Object Oriented Analysis and Design Using UML Training

We offer private customized training for groups of 3 or more attendees.

Course Description

Learn how to use Object-Oriented techniques to analyze real-world requirements and to design solutions that are ready to code. Students learn how to identify and design objects, classes, and their relationships to each other, which includes links, associations, and inheritance. A strong emphasis is placed on diagram notation for use cases, class and object representation, links and associations, and object messages. This course utilizes UML 2.0 notation.
Course Length: 5 Days
Course Tuition: $2090 (US)


Familiarity with structured techniques such as functional decomposition is helpful.

Course Outline

Introduction to OOAD  
Intro: Fields of Study
Object Orientation Overview
Object Oriented Concepts
Stating the Case for Object Orientation
Labs: The OO Paradigm, Object Oriented Concepts
Unified Modeling Language (UML)
Unified Modeling Language Defined
Static Diagrams
Use Case, Class, Package, Component, Deployment
Dynamic Diagrams
Collaboration, Sequence, State Chart, Activity
Labs:Class Diagram, Collaboration/Sequence Diagram, State Diagram
The Software Development Process
Software Development Process Overview
Iterative Processes
Agile Processes
Unified Software Development Process
Disciplines (Workflows)
Use Case Driven, Architecture Centric, Iterative and Incremental
Labs: Civil Engineering vs. Software Development, Software Development Process, The Unified Process
The Inception Phase
Initial Planning
Business Modeling
Requirements Overview
Labs: Identifying Risks, Domain List, Vision Statement, System Context Diagram, Stakeholder Analysis
Introduction to Use Cases
Use Case Details
Create Initial Use Case Model
Labs: Initial Actor List, Discovering Use Cases, Initial Use Case Model
Additional Modeling
Domain Modeling
Discovering Your Types
Technology Modeling
Non-functional Requirements
Labs: Domain Model, Non-functional Requirements
Elaboration Phase
Initial Planning
Detailing Use Cases
Elaborating Use Cases
Refining Analysis Model
Labs: Architectural Use Cases, Detailing Use Cases, Elaborating Use Cases, Identify Analysis Classes
Elaboration - Design
Dynamic Modeling
Frameworks and Tiers
OO Design Principles
Labs:Collaboration Modeling Object Refinement
Introduction to Design Patterns
Exploring a Simple Pattern - Iterator
Design Pattern Background
Labs:Examining Collection Traversal, Examining the Iterator Pattern
Design Patterns: A More Formal Approach
The Gang Of Four Description
The GOF Patterns
Labs:Discussing the GOF Patterns
Moving Deeper Into Patterns
Factory Method Pattern
Strategy Pattern
Decorator Pattern
Template Method Pattern
Labs:Using Factory Method, Using Strategy, Considering Decorator

Course Directory [training on all levels]

Upcoming Classes
Gain insight and ideas from students with different perspectives and experiences.

Agile/Scrum Uses & Stats

Agile/Scrum is Used For:
Project Management Processes Maintenance Iteration
Year Created

Faster Deployment of Solutions
Because there is a continuous collaboration between stakeholders and teams, the focus on the essentials speed up the delivery process.

Gives Every Team Member a Purpose
People own and are expected to deliver on their responsibilities.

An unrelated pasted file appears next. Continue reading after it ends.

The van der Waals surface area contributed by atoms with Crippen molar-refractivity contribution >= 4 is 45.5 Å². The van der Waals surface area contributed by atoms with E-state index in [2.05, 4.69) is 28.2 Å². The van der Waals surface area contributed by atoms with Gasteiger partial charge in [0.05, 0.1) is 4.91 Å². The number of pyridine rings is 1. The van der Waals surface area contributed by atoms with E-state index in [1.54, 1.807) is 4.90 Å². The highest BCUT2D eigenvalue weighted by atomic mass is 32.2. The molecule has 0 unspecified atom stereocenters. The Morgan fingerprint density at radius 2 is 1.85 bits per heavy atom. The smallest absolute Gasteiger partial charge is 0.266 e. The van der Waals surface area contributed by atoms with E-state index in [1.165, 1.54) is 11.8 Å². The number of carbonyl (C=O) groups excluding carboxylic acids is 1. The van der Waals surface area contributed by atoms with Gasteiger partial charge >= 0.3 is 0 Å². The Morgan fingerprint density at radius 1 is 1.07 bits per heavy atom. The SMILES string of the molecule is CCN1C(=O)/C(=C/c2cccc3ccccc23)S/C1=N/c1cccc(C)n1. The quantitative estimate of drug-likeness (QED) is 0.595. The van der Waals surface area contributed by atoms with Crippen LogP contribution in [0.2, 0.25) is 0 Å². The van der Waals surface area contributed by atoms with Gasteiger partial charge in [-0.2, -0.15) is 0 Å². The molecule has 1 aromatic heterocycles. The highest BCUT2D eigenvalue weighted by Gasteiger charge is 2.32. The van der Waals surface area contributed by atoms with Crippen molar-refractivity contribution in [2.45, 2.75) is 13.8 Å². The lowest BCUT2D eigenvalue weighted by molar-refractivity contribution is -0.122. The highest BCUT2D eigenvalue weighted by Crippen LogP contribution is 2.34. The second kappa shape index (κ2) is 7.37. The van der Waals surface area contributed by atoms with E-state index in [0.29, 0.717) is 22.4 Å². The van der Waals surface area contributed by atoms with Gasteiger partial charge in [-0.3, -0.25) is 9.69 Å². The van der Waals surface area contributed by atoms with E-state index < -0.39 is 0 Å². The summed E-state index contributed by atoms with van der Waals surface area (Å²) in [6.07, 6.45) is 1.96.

Keeps the End Goal in Mind at Every Level
With the end-goal in mind, teams stay focused and unite in their efforts

Promotes Flexibility in Order to Adapt
Close team and customer contact prompts acceptance of change, and frequent deliverables.

Faster Detection of Issues and Defects
Scrum methodology incorporates daily meetings, which helps to identify problems and resolving them in time.


Can Act As a Band-Aid to Bigger Problems
Agile has been the go to cure-method for larger issues that most of the time organizations are not able to deal with because they don’t have a neutral party to facilitate their corporate patterns, practices, policies and culture.

Can Create a Micro-Managed Environment
Practiced incorrectly, a project manager may not want to give up control and neutralize any real decision making from the team.

Not Everyone Is On Board
Although project teams may be ready for agile development, the rest of the company may not always be easily absorbed within larger more traditional organizations where there are significant amounts of rigidity or flexibility within processes, policies, or teams.

Push for Higher Performance
The push for a higher performance is even more relentless than in traditional, procedural organizations that have rigid processes or operating methods.

Not Well-Suited for Every Project
Agile may not work as intended if a customer is not clear on goals, the project manager or team is inexperienced, or if they do not function well under significant pressure.

Agile/Scrum Job Market
Average Salary
Job Count
Top Job Locations

Agile and SCRUM methodologies are practiced mostly in larger organizations that have cross-platform teams that need to be on the same page. Adoption rates vary in different industries. 


Industry                       Agile Adoption Rate

Software (ISV)               23 percent

Financial services          14 percent

Professional services     12 percent

Insurance                        6 percent

Healthcare                      6 percent

Government                    5 percent

Telecoms                         4 percent

Transportation                 4 percent

Manufacturing                 4 percent

Complimentary Skills to have along with Agile/Scrum

Agile Methodologies and Frameworks include:

ASD - DevOps - DAD - DSDM - FDD - IID - Kanban - Lean - SD - LeSS - MDD - MSF - PSP - RAD - RUP - SAFe - Scrum SEMAT TSP UP XP

The Standards and Bodies of Knowledge Include:

BABOK - CMMI - IEEE standards - ISO 9001 - ISO/IEC standards - PMBOK - SWEBOK - ITIL

Interesting Reads Take a class with us and receive a book of your choosing for 50% off MSRP.